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February 05, 1977 - Image 1

Resource type:
Text
Publication:
Michigan Daily, 1977-02-05

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DRAKE'S
See Page 3"
for photos and story

4.it ta

A6V
att

...ENOUGH!
High ,-20
Low-1
See Today for details

Latest Deadline in the State
Vol. LXXXVII, No. 105 Ann Arbor, Michigan-Saturday, February 5, 1977 Ten Cents E

ight Pages

r mOUSEE NM AYMPECAL.MDALY
Tax help
If you're a low-income person who needs help
figuring out his or her income tax, Project Com-
munity student volunteers will be providing free
tax assistance on campus next week. The project
is designed to help persons and families in the
area who cannot afford the services of a com-
mercial tax consultant. The volunteers will be
available in Rm. 2204 of the Union from 10 a.m.
to noon on Tuesday, Wednesday and Friday, from
1 to 3 p.m. on Tuesday, Wednesday, Thursday and
Friday, and from 7 to 9 p.m. on Tuesday and Wed-
nesday. For those of you who live near the Univer-
sity Medical Center, the. service will be offered in
R. 11617 of University Hospital from 10 a.m.
to noon on Thursday, from 1 to 3 'p.m. on Wed-
nesday, and from 7 to 9 p.m. on Wednesday and
lThursday.
dough 'for dope
The U.S. Department of Health, Education and
Welfare yesterday approved a $100,392 grant to the
University to study the effects of liberalized mari-
juana legislation. Our friends in Washington would
like to know whether or not relaxed pot laws have
anything to do with the amount of weed being
smoked, and have wisely chosen the Dope Capital
of the Midwest as the site of their study. Dr. Lloyd
Johnston of the University's Institute for Social Re-
search will be conducting the investigation. May
we say, 'Dr. Johnston, that we're smoking less
and enjoying it more?
Mann & Hiss
The dean of the University School of Dentistry,
Dr. William Mann, has been elected president of
the Michigan Health Council, an association of
over 100 health and professional organizations.
The Health Council helps place medical profes-
sionals in sparsely-served areas of the state. Dr.
Roland Hiss of the Department of Postgraduate
Medicine has been named to the organization's
Board of Trustees, as well. Do good, boys.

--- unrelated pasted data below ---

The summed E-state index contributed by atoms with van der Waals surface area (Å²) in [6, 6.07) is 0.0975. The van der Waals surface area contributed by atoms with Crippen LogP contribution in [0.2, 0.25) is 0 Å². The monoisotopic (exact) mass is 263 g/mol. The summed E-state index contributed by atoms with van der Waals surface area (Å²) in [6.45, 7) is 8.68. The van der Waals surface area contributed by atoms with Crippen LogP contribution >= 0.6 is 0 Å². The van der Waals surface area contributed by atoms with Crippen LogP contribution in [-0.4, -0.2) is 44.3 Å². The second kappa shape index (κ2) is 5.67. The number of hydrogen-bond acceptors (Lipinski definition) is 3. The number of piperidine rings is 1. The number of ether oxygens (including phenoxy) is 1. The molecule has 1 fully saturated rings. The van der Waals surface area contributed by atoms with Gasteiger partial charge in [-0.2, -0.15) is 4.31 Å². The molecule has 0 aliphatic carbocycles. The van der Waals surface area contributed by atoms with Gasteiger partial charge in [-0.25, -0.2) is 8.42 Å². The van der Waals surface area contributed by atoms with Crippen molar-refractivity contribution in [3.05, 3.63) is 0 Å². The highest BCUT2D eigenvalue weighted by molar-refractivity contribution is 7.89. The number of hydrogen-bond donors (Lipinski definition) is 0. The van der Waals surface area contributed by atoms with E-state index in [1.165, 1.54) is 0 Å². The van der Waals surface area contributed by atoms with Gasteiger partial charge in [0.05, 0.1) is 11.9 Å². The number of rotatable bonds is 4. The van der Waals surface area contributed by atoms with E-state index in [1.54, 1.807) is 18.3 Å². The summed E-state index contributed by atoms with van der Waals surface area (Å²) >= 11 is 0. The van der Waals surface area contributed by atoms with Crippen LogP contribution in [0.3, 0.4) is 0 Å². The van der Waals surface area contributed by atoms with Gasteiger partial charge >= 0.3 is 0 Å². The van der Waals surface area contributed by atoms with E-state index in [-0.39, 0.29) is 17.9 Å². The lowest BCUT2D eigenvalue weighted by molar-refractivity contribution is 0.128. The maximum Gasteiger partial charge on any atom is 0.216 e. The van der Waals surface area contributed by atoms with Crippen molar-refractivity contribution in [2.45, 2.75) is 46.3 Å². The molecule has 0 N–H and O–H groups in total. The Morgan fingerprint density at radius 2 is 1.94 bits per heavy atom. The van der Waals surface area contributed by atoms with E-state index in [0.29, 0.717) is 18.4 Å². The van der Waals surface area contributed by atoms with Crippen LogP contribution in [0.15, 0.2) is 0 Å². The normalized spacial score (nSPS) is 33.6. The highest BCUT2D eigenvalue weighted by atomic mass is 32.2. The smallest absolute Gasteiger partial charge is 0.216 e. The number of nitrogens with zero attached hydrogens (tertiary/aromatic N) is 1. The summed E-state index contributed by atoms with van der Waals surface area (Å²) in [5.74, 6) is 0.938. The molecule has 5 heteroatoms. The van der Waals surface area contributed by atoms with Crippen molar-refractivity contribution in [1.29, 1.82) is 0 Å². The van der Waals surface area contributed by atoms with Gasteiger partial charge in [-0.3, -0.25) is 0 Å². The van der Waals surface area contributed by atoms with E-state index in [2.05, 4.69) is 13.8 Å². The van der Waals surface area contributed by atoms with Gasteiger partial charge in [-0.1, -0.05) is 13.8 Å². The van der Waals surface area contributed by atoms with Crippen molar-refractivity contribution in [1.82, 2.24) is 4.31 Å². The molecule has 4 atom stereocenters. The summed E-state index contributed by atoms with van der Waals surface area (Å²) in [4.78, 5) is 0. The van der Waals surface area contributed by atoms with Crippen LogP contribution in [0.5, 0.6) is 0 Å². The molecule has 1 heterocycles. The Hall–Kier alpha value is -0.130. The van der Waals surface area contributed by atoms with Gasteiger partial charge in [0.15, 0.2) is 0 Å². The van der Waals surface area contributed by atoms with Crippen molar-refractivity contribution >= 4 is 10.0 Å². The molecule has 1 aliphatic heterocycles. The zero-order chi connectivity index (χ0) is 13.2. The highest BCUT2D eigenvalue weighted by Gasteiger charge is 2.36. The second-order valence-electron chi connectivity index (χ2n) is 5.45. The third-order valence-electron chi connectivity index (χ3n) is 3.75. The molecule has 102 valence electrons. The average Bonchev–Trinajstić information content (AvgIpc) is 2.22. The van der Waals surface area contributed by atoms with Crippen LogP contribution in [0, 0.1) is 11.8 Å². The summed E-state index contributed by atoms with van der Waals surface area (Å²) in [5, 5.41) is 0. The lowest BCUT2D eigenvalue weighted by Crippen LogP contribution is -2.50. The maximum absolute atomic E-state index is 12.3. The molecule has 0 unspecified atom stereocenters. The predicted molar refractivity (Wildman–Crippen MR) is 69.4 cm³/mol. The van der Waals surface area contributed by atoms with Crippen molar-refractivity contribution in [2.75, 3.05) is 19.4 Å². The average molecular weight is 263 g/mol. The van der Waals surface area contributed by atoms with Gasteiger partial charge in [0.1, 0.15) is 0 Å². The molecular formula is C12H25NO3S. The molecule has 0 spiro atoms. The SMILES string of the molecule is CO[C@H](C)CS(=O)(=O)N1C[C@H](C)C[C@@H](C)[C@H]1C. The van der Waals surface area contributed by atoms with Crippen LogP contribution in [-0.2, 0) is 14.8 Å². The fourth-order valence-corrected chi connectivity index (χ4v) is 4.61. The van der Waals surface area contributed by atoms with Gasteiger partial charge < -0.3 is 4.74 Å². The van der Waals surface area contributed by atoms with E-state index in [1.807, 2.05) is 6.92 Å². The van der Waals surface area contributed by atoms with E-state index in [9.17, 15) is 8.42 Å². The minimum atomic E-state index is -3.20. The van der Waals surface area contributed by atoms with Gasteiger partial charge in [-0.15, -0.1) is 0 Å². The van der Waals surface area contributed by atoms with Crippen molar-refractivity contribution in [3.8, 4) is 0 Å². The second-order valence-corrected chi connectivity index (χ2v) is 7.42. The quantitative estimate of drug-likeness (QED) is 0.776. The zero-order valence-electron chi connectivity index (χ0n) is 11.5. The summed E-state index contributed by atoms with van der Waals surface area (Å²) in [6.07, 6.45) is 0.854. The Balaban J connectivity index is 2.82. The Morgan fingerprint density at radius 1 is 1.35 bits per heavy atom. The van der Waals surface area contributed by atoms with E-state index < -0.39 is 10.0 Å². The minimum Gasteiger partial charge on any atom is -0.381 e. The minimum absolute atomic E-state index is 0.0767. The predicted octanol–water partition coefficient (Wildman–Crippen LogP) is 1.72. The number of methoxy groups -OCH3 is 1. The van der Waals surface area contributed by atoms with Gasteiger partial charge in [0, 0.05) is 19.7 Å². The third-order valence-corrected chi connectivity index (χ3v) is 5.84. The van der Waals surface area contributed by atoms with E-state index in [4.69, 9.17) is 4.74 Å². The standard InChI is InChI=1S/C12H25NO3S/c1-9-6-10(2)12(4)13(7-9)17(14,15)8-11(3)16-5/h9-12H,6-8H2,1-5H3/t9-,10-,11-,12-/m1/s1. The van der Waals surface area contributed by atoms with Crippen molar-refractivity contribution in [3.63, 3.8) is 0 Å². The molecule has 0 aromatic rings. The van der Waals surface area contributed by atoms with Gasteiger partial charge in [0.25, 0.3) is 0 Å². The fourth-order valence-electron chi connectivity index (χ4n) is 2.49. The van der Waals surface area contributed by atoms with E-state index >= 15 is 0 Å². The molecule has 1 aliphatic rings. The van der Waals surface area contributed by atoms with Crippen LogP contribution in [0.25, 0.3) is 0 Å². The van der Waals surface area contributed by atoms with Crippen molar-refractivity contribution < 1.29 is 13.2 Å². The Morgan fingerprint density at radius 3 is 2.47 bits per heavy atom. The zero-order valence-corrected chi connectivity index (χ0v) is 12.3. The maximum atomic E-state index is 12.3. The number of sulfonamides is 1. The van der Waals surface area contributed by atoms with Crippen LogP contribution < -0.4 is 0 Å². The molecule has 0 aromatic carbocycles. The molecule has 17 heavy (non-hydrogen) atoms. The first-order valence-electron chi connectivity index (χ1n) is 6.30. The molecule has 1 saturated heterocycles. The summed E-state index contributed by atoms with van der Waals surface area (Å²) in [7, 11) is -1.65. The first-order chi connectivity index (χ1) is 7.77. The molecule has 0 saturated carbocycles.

Happenings.. .
such as they are, begin at 10 this morning
with a seminar-workshop on Zen Buddhism in the
Kuenzel Room of the Union. A $10 donation is
requested, and the affair is a BYOB (bring your
own blanket). At 9 o'clock tonight, Meekreh spon-
sors a Disco in the North Pit of Markley Hall,
with WRCN ... then, at 9:30, the Roots Trio jazz
group will hold another concert in the University
Club on the first floor of the Union. There isn't
any cover...
0
Tough bweak, Baba
The ABC tewevision network is considewing
the possibiwity of sending miwion-dower TV news-
woman Baba Wawa to Washington in the spwing
to sepeWate her fwom her fewow-anchorperson
-Hawwy Weasoner. Chicago Daiwy News TV cow-
umnist Fwank Swertwow said: "The $1 million
on-air marriage of Harry Reasoner and Barbara
Walters is on the rocks." The move to Wash-
ington is considewed to be a "last-ditch attempt"
to save Baba's caweew by weducing the amount
of tension between the two newspewsons. We'we
weawy, weawy sowwy to heaw about it, Baba.
0
Antitrust
Would you trust Wayne Hays over Ralph Nader?
Wilbur Mills over Walter Cronkite? Neither would
anyone else, according to pollster Louis Harris.
He testified before a House committee Thursday
that most people believe consumer groups, the
media, the White House, state and local govern-
ments, and farm organizations follow higher eth-
ics than do the much-maligned occupants of Cap-.
itol Hill. Eighty-seven per cent of those polled
agreed with the statement: "Because they hold
high offices of'public trust, congressmen should

be expeated to maintain higher ethical standards
than other people." Amen.
0
Welfare cheaters, cont.
A 67-year-old Miami woman has had her un-
employment benefits revoked because she also
collects a pension of $2.31 a week. The unemploy-
ment payments only amounted to $25 a week to
begin with; Jessie Flom filed for them after be-
ing laid off from the job she worked for seven
years at a Miami department store. "First I got
a letter saying I would get the $25 a week, and
then two weeks later I, got a letter saying I